Afghan accused of kidnapping American journalist sent to US for trial


New York Times journalist David Rohde was kidnapped in Afghanistan in November 2008, along with a translator and driver. (Photo by Brad Barket/Getty Images for The New Yorker)
New York Times journalist David Rohde was kidnapped in Afghanistan in November 2008, along with a translator and driver. (Photo by Brad Barket/Getty Images for The New Yorker)

An Afghan man accused of kidnapping an American journalist and two Afghan civilians in 2008 was arrested and extradited from Ukraine to the United States for trial, US authorities said on Wednesday (28).



Haji Najibullah, 44, “arranged to kidnap at gunpoint an American journalist and two other men, and held them hostage for more than seven months,” said the prosecutor in charge of the case, Audrey Strauss.

The Justice Department did not give the hostages’ names, but New York Times journalist David Rohde was kidnapped in Afghanistan in November 2008, along with a translator and driver.

According to the Times, which managed to keep the news of his kidnapping secret so as not to endanger him, Rohde managed to escape his captors in June 2009.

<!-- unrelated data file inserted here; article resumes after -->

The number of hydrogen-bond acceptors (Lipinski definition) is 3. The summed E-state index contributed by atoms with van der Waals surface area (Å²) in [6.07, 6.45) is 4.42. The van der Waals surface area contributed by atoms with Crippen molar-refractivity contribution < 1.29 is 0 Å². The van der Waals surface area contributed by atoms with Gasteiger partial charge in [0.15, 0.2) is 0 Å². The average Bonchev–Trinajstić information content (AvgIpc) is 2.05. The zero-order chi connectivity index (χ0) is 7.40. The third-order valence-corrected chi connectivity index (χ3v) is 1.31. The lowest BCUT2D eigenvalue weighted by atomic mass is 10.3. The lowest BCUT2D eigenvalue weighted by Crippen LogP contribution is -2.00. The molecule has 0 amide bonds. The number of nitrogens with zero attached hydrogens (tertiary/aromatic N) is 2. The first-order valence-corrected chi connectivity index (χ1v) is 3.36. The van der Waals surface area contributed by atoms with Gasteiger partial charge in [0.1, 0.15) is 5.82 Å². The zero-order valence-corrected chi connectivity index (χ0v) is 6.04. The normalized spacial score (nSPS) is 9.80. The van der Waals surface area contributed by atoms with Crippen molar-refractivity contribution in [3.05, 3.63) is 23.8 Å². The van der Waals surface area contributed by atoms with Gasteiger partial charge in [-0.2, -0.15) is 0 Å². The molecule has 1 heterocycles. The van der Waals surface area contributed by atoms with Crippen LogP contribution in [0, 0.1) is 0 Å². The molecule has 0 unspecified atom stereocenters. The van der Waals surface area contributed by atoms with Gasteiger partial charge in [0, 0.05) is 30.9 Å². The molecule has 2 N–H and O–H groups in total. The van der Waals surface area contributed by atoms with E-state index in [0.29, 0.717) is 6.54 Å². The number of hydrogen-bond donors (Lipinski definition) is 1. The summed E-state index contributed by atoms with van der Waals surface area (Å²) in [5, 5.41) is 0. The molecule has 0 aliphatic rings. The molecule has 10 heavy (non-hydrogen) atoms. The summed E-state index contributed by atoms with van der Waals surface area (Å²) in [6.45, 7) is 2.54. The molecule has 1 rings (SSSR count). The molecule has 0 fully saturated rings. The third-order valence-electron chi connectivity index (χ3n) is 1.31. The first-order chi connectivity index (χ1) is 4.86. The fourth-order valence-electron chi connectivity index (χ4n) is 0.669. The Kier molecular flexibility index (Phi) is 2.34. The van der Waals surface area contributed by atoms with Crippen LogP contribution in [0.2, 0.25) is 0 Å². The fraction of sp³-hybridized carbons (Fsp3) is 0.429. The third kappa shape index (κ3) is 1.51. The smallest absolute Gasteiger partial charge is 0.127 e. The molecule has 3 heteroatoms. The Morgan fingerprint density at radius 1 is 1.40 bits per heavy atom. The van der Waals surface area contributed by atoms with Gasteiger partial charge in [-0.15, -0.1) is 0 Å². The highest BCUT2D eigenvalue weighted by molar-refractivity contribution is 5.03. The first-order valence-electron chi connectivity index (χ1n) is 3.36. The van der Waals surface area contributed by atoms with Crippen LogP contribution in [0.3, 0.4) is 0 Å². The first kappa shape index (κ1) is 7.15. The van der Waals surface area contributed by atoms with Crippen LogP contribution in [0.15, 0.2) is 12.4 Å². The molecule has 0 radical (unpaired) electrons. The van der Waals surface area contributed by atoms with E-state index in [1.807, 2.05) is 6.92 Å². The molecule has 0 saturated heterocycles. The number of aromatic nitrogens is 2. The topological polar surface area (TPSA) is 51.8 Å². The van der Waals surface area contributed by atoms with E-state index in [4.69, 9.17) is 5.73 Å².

The indictment, which was unsealed Wednesday, includes six counts, all of which could result in life imprisonment for Najibullah.

He is accused of working with accomplices to abduct the three men in Afghanistan, and then forcing them to cross the border into Pakistan on foot, where they were held prisoner.

The kidnappers had, according to the indictment, forced their hostages to call for help by telephone or in videos.



In one of the recordings, the journalist was forced to plead for his life while one of his guards pointed an automatic rifle at his head.

“Journalists risk their lives bringing us news from conflict zones, and no matter how much time may pass, our resolve to find and hold accountable those who target and harm them and other Americans will never wane,” said assistant attorney general John Demers.

The circumstances of Najibullah’s arrest were not revealed.